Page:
As Second Counselor in our Bishopric, I have the responsibility to conduct our church services every third month. I have to confess that I feel more than a little bit of stress about conducting meetings. The opportunities to mess up are myriad. My most spectacular foul up thus far stemmed from an unintended spoonerism when I presented someone's name as "Fat Pawcett" rather than Pat Fawcett. Fortunately Pat is a woman with a good sense of humor and it only took a home baked pie to set things right again.
On the first Sunday of my scheduled month, I am also responsible for presenting a spiritual message to the children in Primary (ages 3-11). I've always found the Primary message to be a bit of a challenge. I don't have any problem speaking to the older children, but I have a hard time engaging the younger ones at the same time. This past Sunday, I had decided to talk about the importance of music. I started by telling them how music can help us feel the spirit and feel closer to God. I also talked about the difference between a regular song and a hymn. Then I challenged them to memorize some of the hymns from the Children's Songbook. In order to make my message a bit more fun, I brought out my ukulele and led them in enthusiastic renditions of two hymns I had recently memorized from the Children's Songbook, "I Hope They Call Me on a Mission" and "Called to Serve". The Children's Songbook helpfully includes guitar chords along with the piano music. I played the ukulele at the podium so the sound would carry better in the large chapel. The children enjoyed it and sang along enthusiastically. Five minutes later, after the Primary children had been dismissed to their classes, a friend informed me that someone had left on the foyer speakers which had broadcast my performance to the random group of adults gathered there. The mike hadn't picked up the ukulele or the enthusiastic children singing, but just me belting out Primary songs.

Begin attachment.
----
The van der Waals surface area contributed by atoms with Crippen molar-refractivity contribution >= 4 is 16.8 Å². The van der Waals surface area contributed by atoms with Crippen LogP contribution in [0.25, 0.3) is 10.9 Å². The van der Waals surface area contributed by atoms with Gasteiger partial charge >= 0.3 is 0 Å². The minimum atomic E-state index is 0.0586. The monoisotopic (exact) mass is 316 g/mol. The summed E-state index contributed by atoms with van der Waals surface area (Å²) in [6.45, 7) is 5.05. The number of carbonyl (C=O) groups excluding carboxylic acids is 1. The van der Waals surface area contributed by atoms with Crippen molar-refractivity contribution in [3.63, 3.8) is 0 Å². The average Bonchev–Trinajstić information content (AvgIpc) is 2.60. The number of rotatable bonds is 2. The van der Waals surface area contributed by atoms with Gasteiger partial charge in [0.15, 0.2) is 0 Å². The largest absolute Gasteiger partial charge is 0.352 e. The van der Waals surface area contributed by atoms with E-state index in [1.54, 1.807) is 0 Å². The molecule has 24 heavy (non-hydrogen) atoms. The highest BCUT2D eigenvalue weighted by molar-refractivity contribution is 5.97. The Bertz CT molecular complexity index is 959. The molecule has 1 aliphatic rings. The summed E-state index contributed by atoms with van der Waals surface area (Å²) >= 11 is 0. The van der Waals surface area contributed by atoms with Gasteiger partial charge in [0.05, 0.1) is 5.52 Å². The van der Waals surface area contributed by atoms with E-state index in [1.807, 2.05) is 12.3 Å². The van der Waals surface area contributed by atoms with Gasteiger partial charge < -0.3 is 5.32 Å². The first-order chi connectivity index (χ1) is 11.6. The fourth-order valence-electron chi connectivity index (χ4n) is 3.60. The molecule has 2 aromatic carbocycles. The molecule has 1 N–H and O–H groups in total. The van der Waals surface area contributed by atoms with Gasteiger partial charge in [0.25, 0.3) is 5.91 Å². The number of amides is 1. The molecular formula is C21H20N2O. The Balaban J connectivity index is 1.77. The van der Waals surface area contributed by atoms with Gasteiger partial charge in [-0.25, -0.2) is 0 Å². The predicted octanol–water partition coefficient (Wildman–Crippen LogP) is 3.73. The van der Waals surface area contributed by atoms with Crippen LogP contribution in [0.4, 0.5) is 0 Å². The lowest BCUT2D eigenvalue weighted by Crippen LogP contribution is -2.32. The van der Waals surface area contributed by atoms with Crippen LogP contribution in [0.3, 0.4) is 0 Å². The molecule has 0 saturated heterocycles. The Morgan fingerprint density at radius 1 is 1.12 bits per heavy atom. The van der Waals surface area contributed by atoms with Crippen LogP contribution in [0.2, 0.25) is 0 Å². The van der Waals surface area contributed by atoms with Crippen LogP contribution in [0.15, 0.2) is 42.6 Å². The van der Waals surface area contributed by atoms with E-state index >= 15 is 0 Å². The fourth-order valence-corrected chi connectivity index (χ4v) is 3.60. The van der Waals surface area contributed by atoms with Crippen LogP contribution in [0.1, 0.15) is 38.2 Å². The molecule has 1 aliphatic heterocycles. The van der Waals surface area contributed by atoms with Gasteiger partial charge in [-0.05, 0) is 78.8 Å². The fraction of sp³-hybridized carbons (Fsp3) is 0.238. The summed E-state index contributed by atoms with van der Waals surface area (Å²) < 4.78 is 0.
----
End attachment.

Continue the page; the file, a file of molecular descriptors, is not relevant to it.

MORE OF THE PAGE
I intend to continue expanding my repertoire of Primary songs that I can play on the ukulele. My biggest limitation stems from the fact that I only know about a dozen chords. I also have some difficulty with quick chord changes. Also, some of the songs are a bit high for my bass voice. I'm thinking maybe I should try transposing a few of them to a slightly lower vocal range. Anyhow, I think it has the potential for good times with the grand kids.
My daughter, Sarah, was visiting with her kids for a few days this past week. She had driven up from the Portland area in order to send Linda and her daughter, Rachel, off to China to work in an orphanage for for three weeks. Yes, that means I will have no adult supervision for the next few weeks. During her visit, Sarah expressed an interest in learning to play the ukulele. We had a few lessons and now she is off and running. I think that brings the total of ukulele players in the family up to about eight. We now have at least one designated ukulele player in each family among my children and grand children. We have a family campout planned for August at the beach in Oregon. I'll be interested in seeing how many ukuleles show up.
A few weeks back I attended a Hawaiian ukulele group that meets every Tuesday evening at the Lake Stevens Senior Center. I had an absolutely wonderful time. There were about twenty people sitting around big long tables singing and strumming their hearts out. They were working on four particular songs that will be played for an event on September 4th at the Seattle Center. They will be participating with other similar groups and there are supposed to have about 500 ukuleles in the performance. It sounded like a fun time. Two of the songs are in Hawaiian so we spent a lot of time learning how to pronounce the words. Among other things I learned that the word for the rather well-known Hawaiian dress is four syllable word. It is pronounced "Mu hu mu hu" and not "Mu mu". Best of all, I only have to learn two new chords to be able to play all four songs. I should have taken some photos, but I was too busy strumming my ukulele.